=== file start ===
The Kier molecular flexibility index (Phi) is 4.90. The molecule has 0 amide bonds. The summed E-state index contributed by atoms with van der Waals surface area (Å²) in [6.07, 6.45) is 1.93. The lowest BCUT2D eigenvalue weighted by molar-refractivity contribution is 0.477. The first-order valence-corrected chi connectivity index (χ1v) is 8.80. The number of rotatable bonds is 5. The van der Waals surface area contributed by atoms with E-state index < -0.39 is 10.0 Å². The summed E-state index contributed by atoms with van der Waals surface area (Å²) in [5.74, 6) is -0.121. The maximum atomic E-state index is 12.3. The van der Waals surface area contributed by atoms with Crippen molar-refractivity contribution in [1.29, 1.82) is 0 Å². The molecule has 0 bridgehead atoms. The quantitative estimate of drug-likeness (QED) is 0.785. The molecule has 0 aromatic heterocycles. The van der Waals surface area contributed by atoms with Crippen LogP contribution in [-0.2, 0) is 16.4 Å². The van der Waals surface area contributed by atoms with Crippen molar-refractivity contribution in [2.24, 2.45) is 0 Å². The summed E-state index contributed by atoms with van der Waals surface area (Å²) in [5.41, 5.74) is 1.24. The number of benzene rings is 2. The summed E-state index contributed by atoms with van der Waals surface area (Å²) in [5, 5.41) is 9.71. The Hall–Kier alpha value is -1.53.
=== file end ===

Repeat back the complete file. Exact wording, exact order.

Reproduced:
The Kier molecular flexibility index (Phi) is 4.90. The molecule has 0 amide bonds. The summed E-state index contributed by atoms with van der Waals surface area (Å²) in [6.07, 6.45) is 1.93. The lowest BCUT2D eigenvalue weighted by molar-refractivity contribution is 0.477. The first-order valence-corrected chi connectivity index (χ1v) is 8.80. The number of rotatable bonds is 5. The van der Waals surface area contributed by atoms with E-state index < -0.39 is 10.0 Å². The summed E-state index contributed by atoms with van der Waals surface area (Å²) in [5.74, 6) is -0.121. The maximum atomic E-state index is 12.3. The van der Waals surface area contributed by atoms with Crippen molar-refractivity contribution in [1.29, 1.82) is 0 Å². The molecule has 0 bridgehead atoms. The quantitative estimate of drug-likeness (QED) is 0.785. The molecule has 0 aromatic heterocycles. The van der Waals surface area contributed by atoms with Crippen LogP contribution in [-0.2, 0) is 16.4 Å². The van der Waals surface area contributed by atoms with Crippen molar-refractivity contribution in [2.24, 2.45) is 0 Å². The summed E-state index contributed by atoms with van der Waals surface area (Å²) in [5.41, 5.74) is 1.24. The number of benzene rings is 2. The summed E-state index contributed by atoms with van der Waals surface area (Å²) in [5, 5.41) is 9.71. The Hall–Kier alpha value is -1.53.